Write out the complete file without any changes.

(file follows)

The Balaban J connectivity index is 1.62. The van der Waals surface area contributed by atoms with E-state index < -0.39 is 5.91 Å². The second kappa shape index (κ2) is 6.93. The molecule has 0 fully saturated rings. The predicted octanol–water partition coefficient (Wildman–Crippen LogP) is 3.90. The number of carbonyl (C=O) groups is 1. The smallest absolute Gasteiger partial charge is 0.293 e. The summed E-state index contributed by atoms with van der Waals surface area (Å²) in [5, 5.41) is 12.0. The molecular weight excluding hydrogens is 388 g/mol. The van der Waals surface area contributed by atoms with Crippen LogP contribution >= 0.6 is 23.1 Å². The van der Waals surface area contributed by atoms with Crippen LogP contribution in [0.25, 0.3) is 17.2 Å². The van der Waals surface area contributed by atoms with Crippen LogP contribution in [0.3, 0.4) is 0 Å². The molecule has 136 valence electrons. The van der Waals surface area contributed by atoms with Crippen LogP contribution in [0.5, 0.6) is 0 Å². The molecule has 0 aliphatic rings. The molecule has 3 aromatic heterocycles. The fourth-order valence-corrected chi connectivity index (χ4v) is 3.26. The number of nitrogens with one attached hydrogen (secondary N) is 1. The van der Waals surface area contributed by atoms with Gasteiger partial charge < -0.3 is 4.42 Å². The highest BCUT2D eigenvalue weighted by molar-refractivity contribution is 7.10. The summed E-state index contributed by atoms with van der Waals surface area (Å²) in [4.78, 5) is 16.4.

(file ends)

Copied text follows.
The Balaban J connectivity index is 1.62. The van der Waals surface area contributed by atoms with E-state index < -0.39 is 5.91 Å². The second kappa shape index (κ2) is 6.93. The molecule has 0 fully saturated rings. The predicted octanol–water partition coefficient (Wildman–Crippen LogP) is 3.90. The number of carbonyl (C=O) groups is 1. The smallest absolute Gasteiger partial charge is 0.293 e. The summed E-state index contributed by atoms with van der Waals surface area (Å²) in [5, 5.41) is 12.0. The molecular weight excluding hydrogens is 388 g/mol. The van der Waals surface area contributed by atoms with Crippen LogP contribution >= 0.6 is 23.1 Å². The van der Waals surface area contributed by atoms with Crippen LogP contribution in [0.25, 0.3) is 17.2 Å². The van der Waals surface area contributed by atoms with Crippen LogP contribution in [0.3, 0.4) is 0 Å². The molecule has 136 valence electrons. The van der Waals surface area contributed by atoms with Crippen LogP contribution in [0.5, 0.6) is 0 Å². The molecule has 0 aliphatic rings. The molecule has 3 aromatic heterocycles. The fourth-order valence-corrected chi connectivity index (χ4v) is 3.26. The number of nitrogens with one attached hydrogen (secondary N) is 1. The van der Waals surface area contributed by atoms with Gasteiger partial charge < -0.3 is 4.42 Å². The highest BCUT2D eigenvalue weighted by molar-refractivity contribution is 7.10. The summed E-state index contributed by atoms with van der Waals surface area (Å²) in [4.78, 5) is 16.4.